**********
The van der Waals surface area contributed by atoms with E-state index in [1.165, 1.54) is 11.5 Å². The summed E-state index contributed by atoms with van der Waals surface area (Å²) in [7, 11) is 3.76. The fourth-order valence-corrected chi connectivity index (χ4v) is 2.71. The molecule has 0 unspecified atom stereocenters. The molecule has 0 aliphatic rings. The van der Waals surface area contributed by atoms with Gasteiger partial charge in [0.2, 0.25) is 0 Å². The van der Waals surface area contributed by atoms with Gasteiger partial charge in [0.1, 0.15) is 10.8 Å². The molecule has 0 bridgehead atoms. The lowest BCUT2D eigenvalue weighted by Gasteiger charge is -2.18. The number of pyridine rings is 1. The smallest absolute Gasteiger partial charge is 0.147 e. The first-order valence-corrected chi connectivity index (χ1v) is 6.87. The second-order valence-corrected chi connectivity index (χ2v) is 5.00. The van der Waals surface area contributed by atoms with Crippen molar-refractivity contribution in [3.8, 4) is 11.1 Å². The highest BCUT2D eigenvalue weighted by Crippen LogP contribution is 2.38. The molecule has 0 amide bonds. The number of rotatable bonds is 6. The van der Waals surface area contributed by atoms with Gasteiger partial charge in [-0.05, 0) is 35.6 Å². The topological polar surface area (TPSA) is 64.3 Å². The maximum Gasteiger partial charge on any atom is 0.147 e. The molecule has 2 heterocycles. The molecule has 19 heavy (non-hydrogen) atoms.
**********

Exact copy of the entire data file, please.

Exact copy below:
The van der Waals surface area contributed by atoms with E-state index in [1.165, 1.54) is 11.5 Å². The summed E-state index contributed by atoms with van der Waals surface area (Å²) in [7, 11) is 3.76. The fourth-order valence-corrected chi connectivity index (χ4v) is 2.71. The molecule has 0 unspecified atom stereocenters. The molecule has 0 aliphatic rings. The van der Waals surface area contributed by atoms with Gasteiger partial charge in [0.2, 0.25) is 0 Å². The van der Waals surface area contributed by atoms with Gasteiger partial charge in [0.1, 0.15) is 10.8 Å². The molecule has 0 bridgehead atoms. The lowest BCUT2D eigenvalue weighted by Gasteiger charge is -2.18. The number of pyridine rings is 1. The smallest absolute Gasteiger partial charge is 0.147 e. The first-order valence-corrected chi connectivity index (χ1v) is 6.87. The second-order valence-corrected chi connectivity index (χ2v) is 5.00. The van der Waals surface area contributed by atoms with Crippen molar-refractivity contribution in [3.8, 4) is 11.1 Å². The highest BCUT2D eigenvalue weighted by Crippen LogP contribution is 2.38. The molecule has 0 amide bonds. The number of rotatable bonds is 6. The van der Waals surface area contributed by atoms with Gasteiger partial charge in [-0.05, 0) is 35.6 Å². The topological polar surface area (TPSA) is 64.3 Å². The maximum Gasteiger partial charge on any atom is 0.147 e. The molecule has 2 heterocycles. The molecule has 19 heavy (non-hydrogen) atoms.